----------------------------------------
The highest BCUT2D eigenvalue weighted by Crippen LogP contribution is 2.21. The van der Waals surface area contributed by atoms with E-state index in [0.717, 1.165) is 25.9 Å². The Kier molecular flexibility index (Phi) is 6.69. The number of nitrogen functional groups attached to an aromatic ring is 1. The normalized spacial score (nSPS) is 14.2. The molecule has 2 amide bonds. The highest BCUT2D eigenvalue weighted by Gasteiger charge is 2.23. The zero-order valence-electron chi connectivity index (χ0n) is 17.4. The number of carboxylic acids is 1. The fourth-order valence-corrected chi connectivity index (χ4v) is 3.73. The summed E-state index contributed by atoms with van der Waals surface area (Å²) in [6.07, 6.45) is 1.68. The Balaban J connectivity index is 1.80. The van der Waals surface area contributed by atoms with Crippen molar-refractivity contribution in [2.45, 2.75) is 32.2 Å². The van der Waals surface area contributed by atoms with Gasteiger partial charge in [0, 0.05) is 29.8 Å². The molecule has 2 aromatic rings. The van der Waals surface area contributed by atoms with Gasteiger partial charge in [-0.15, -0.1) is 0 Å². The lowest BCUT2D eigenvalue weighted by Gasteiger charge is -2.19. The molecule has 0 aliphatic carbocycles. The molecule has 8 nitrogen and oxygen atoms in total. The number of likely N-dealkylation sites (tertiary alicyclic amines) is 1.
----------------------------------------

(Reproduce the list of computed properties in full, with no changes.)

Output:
The highest BCUT2D eigenvalue weighted by Crippen LogP contribution is 2.21. The van der Waals surface area contributed by atoms with E-state index in [0.717, 1.165) is 25.9 Å². The Kier molecular flexibility index (Phi) is 6.69. The number of nitrogen functional groups attached to an aromatic ring is 1. The normalized spacial score (nSPS) is 14.2. The molecule has 2 amide bonds. The highest BCUT2D eigenvalue weighted by Gasteiger charge is 2.23. The zero-order valence-electron chi connectivity index (χ0n) is 17.4. The number of carboxylic acids is 1. The fourth-order valence-corrected chi connectivity index (χ4v) is 3.73. The summed E-state index contributed by atoms with van der Waals surface area (Å²) in [6.07, 6.45) is 1.68. The Balaban J connectivity index is 1.80. The van der Waals surface area contributed by atoms with Crippen molar-refractivity contribution in [2.45, 2.75) is 32.2 Å². The van der Waals surface area contributed by atoms with Gasteiger partial charge in [0, 0.05) is 29.8 Å². The molecule has 2 aromatic rings. The van der Waals surface area contributed by atoms with Gasteiger partial charge in [-0.15, -0.1) is 0 Å². The lowest BCUT2D eigenvalue weighted by Gasteiger charge is -2.19. The molecule has 0 aliphatic carbocycles. The molecule has 8 nitrogen and oxygen atoms in total. The number of likely N-dealkylation sites (tertiary alicyclic amines) is 1.